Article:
Visionary art = awareness + spirituality
The American Visionary Art Museum, located at the base of historic Federal Hill, adjacent to downtown Baltimore’s Inner Harbor (800 Key Highway- Baltimore, MD 21230 (410) 244-1900) defines Visionary art as “art produced by self-taught individuals, usually without formal training, whose works arise from an innate personal vision that revels foremost in the creative act itself.” Then, Visionary artists listen to the inner voices and inner perception of the soul. This inner process differentiates Visionary art from Folk art
Among its Visionaries we must cited:
Nek Chand, a pecu
liar artist from Asia. In Chandigarh, he began to construct his own little kingdom in a cleared patch of jungle, an ‘alive’ kingdom in his thoughts, because his figurines contained spiritual beings. Today, Nek Chand’s Rock Garden is the world’s largest visionary environment, with several thousand sculptures spanning more than 25-acres.
Paul Darmafall, “The Baltimore Glassman”. A curious personality, a genius with a diagnosis of schizophrenia. During years, he painted in the streets appreciated paintings full of positive thoughts and evils, personal messages were also included.
Mr. Imagination or Gregory Warmack, from Chicago. In 1978, a week after having a premonition that someone was going to kill him, he was shot while selling his handmade jewelry in the streets. Almost dead, he had an “out of body” experience that changed him forever. He renamed himself Mr. Imagination and began using new and different types of recycled materials in his art, most notably the bottle caps he is still best known for today.
Mary Proctor, from Florida. In 1995, after some family members were trapped and burning in their house trailer because they could’n open the metallic doors, God spoke to her, telling her to “paint onto the doors. Mary’s doors are covered with her spiritual teachings and observances of righteous behavior. He uses paint and a collage of buttons, cloth, and found objects. As the rest of the visionaries, she wanted to educate and to teach people the goodness of the universe.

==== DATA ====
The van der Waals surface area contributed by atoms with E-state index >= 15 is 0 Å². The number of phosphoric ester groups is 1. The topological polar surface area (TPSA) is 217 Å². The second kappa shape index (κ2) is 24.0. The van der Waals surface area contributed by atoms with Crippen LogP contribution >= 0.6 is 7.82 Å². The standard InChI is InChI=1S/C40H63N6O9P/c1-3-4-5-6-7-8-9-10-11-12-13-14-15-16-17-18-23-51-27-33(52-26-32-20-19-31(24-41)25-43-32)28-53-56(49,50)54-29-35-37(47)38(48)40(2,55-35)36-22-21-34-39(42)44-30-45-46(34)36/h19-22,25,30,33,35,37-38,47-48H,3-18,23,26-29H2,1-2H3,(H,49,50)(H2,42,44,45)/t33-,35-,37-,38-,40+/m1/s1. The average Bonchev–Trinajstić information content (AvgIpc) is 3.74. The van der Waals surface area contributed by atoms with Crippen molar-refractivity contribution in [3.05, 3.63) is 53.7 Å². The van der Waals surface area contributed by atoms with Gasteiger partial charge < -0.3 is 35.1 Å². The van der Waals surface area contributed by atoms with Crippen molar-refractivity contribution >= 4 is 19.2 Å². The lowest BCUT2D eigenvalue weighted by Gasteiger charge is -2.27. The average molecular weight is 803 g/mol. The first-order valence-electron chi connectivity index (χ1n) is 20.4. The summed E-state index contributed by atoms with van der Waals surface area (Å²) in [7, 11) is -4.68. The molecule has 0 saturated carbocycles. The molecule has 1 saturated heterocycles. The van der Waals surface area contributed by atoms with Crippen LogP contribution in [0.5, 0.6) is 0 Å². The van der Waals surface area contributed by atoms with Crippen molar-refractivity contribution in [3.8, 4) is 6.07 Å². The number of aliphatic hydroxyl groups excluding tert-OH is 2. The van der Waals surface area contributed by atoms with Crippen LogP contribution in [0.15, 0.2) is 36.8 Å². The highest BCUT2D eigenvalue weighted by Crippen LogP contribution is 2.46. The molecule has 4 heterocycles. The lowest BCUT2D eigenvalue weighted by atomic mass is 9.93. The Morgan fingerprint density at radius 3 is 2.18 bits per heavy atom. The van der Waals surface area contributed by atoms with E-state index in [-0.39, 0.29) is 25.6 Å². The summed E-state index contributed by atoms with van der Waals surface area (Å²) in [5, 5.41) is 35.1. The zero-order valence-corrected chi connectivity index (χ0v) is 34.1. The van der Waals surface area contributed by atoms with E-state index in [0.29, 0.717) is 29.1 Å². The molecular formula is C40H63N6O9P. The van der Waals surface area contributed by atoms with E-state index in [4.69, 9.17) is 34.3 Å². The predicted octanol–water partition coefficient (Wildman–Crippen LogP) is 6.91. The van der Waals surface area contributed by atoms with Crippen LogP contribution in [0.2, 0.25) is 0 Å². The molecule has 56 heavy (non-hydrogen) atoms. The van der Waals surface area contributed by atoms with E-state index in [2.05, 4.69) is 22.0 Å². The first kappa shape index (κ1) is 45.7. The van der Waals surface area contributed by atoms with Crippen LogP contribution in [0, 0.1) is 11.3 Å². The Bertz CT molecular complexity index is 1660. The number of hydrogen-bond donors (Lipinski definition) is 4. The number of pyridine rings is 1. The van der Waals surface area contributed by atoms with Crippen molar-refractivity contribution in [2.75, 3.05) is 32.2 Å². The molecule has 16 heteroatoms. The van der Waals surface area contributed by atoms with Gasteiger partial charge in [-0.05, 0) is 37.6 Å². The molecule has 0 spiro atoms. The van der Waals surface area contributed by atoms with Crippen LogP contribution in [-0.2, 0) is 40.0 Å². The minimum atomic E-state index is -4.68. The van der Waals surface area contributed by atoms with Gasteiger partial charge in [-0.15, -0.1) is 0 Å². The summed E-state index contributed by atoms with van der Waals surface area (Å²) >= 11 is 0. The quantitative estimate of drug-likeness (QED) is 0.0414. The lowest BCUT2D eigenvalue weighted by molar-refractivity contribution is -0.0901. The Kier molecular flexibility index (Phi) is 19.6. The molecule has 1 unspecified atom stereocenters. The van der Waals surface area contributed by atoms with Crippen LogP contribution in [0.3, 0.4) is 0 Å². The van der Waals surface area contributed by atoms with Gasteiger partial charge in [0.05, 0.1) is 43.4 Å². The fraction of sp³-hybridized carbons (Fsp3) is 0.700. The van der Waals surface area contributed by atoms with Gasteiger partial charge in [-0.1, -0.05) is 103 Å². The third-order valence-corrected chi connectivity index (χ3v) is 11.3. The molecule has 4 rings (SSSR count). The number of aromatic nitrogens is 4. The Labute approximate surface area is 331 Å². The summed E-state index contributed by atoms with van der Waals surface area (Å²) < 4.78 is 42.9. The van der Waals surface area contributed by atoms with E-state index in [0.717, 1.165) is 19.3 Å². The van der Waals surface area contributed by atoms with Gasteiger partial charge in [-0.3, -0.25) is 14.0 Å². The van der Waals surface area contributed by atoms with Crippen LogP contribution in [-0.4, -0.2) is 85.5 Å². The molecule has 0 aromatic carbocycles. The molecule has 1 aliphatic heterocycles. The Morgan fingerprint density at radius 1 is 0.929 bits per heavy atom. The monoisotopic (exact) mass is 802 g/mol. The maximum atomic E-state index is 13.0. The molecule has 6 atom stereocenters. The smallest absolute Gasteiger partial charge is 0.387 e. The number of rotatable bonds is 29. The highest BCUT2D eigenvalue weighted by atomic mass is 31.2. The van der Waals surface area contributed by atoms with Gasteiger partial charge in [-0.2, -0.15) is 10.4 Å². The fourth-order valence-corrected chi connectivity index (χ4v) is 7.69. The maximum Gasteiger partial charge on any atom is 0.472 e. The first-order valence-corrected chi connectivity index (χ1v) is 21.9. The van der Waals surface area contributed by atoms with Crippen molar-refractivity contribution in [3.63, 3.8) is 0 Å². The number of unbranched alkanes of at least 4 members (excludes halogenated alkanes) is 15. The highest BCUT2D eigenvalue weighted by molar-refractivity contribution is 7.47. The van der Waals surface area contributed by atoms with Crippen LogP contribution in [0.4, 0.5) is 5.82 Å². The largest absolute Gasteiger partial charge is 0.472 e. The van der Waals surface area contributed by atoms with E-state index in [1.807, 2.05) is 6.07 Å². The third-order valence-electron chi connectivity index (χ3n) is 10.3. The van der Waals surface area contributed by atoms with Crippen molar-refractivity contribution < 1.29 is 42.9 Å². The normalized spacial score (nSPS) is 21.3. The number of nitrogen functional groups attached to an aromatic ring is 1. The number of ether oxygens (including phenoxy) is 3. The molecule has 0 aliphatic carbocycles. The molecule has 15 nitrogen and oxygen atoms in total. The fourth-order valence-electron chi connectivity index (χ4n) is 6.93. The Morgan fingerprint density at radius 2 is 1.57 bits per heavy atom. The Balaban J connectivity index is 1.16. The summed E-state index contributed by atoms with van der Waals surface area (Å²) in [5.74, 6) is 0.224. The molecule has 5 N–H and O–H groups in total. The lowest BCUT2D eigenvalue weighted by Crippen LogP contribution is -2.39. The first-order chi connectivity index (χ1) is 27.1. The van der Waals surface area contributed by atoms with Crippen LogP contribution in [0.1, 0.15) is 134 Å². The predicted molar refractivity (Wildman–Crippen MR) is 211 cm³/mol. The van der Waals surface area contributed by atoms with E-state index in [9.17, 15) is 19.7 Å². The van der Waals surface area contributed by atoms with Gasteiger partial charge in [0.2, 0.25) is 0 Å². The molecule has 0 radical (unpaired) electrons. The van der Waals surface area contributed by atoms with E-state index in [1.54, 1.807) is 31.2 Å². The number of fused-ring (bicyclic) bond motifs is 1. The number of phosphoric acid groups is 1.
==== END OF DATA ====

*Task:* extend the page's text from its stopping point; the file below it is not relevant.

Ray Matterson, he went to prison by robberies due to his problem with drugs. There, Ray taught himself to embroider. He stitched miniature tapestries. Most of Materson’s miniature embroideries include approximately 1,200 stitches per square inch and measure less than 2.5 x 3 inches. Awesome works! Since his release from prison in 1995, Ray Matterson has worked as a teacher, counselor, caseworker, program director, design consultant and speaker, and published his autobiography, “Sins and Needles: A Story of Spiritual Mending.” In 2003, he became the first artist to ever receive the Robert Wood Johnson Foundation’s Innovators Combating Substance Abuse Award.
The American Visionary Museum presents very many more artists (although mostly of them think they are another parallel thing because the important is not their training but their wish of communicating a spiritual experience.
Other famous organizations of Visionary art includes: the Vienna School of Fantastic Realism, which Ernst Fuchs and Arik Brauer, It could be considered the European version and its work is technical and philosophical and The Society for the Art of Imagination, founded by Brigid Marlin. More recently, a new wave of visionary artists, joined in modern cooperatives are promoting on internet and via festivals such as Burning Man or Boom Festival, and exhibition/ritual spaces such as Temple of Visions, Tribe 13, Synergenesis and the Interdimensional Art Movement.
Video about Visionary art: